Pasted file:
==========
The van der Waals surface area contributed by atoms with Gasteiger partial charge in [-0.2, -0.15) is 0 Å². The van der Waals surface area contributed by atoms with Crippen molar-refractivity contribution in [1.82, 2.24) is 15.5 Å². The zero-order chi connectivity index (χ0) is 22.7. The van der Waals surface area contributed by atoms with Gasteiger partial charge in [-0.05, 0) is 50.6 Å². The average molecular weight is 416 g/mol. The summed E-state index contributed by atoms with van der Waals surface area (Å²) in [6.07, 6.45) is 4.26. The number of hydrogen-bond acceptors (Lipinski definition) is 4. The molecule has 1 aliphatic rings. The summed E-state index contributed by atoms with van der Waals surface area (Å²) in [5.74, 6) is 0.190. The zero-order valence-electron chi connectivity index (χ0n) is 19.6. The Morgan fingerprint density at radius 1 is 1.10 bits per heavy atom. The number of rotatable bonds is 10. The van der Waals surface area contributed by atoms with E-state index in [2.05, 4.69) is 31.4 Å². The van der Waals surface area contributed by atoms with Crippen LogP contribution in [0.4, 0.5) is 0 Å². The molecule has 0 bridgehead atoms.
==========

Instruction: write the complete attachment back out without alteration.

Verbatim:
The van der Waals surface area contributed by atoms with Gasteiger partial charge in [-0.2, -0.15) is 0 Å². The van der Waals surface area contributed by atoms with Crippen molar-refractivity contribution in [1.82, 2.24) is 15.5 Å². The zero-order chi connectivity index (χ0) is 22.7. The van der Waals surface area contributed by atoms with Gasteiger partial charge in [-0.05, 0) is 50.6 Å². The average molecular weight is 416 g/mol. The summed E-state index contributed by atoms with van der Waals surface area (Å²) in [6.07, 6.45) is 4.26. The number of hydrogen-bond acceptors (Lipinski definition) is 4. The molecule has 1 aliphatic rings. The summed E-state index contributed by atoms with van der Waals surface area (Å²) in [5.74, 6) is 0.190. The zero-order valence-electron chi connectivity index (χ0n) is 19.6. The Morgan fingerprint density at radius 1 is 1.10 bits per heavy atom. The number of rotatable bonds is 10. The van der Waals surface area contributed by atoms with E-state index in [2.05, 4.69) is 31.4 Å². The van der Waals surface area contributed by atoms with Crippen LogP contribution in [0.4, 0.5) is 0 Å². The molecule has 0 bridgehead atoms.